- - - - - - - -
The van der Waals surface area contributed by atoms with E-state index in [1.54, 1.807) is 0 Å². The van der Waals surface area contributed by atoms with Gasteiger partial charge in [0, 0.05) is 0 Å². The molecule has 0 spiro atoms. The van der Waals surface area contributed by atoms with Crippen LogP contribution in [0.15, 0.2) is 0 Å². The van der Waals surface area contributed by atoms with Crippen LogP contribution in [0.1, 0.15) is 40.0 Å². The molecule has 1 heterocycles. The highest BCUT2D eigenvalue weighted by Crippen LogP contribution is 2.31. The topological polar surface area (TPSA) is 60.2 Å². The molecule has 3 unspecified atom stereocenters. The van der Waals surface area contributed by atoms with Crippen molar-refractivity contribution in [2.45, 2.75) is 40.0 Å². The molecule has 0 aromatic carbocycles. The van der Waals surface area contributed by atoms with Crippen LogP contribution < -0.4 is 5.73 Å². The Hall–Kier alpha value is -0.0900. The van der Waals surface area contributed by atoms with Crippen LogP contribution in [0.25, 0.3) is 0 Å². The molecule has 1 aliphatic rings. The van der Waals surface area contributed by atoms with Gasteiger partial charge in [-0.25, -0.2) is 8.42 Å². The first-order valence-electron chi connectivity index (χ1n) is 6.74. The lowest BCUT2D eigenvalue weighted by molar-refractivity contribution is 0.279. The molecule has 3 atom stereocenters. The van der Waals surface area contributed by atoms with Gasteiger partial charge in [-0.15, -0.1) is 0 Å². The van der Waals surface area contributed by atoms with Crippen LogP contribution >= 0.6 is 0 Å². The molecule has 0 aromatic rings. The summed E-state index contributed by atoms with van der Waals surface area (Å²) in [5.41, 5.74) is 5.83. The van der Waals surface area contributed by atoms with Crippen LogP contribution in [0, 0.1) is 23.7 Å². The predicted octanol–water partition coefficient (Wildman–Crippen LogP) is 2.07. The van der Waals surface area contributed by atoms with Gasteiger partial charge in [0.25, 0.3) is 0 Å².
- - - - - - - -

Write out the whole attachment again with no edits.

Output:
The van der Waals surface area contributed by atoms with E-state index in [1.54, 1.807) is 0 Å². The van der Waals surface area contributed by atoms with Gasteiger partial charge in [0, 0.05) is 0 Å². The molecule has 0 spiro atoms. The van der Waals surface area contributed by atoms with Crippen LogP contribution in [0.15, 0.2) is 0 Å². The van der Waals surface area contributed by atoms with Crippen LogP contribution in [0.1, 0.15) is 40.0 Å². The molecule has 1 heterocycles. The highest BCUT2D eigenvalue weighted by Crippen LogP contribution is 2.31. The topological polar surface area (TPSA) is 60.2 Å². The molecule has 3 unspecified atom stereocenters. The van der Waals surface area contributed by atoms with Crippen molar-refractivity contribution in [2.45, 2.75) is 40.0 Å². The molecule has 0 aromatic carbocycles. The van der Waals surface area contributed by atoms with Crippen LogP contribution < -0.4 is 5.73 Å². The Hall–Kier alpha value is -0.0900. The van der Waals surface area contributed by atoms with Crippen LogP contribution in [0.25, 0.3) is 0 Å². The molecule has 1 aliphatic rings. The van der Waals surface area contributed by atoms with Gasteiger partial charge in [-0.25, -0.2) is 8.42 Å². The first-order valence-electron chi connectivity index (χ1n) is 6.74. The lowest BCUT2D eigenvalue weighted by molar-refractivity contribution is 0.279. The molecule has 3 atom stereocenters. The van der Waals surface area contributed by atoms with Gasteiger partial charge in [-0.15, -0.1) is 0 Å². The van der Waals surface area contributed by atoms with Crippen LogP contribution >= 0.6 is 0 Å². The molecule has 0 aromatic rings. The summed E-state index contributed by atoms with van der Waals surface area (Å²) in [5.41, 5.74) is 5.83. The van der Waals surface area contributed by atoms with Crippen LogP contribution in [0, 0.1) is 23.7 Å². The predicted octanol–water partition coefficient (Wildman–Crippen LogP) is 2.07. The van der Waals surface area contributed by atoms with Gasteiger partial charge in [0.25, 0.3) is 0 Å².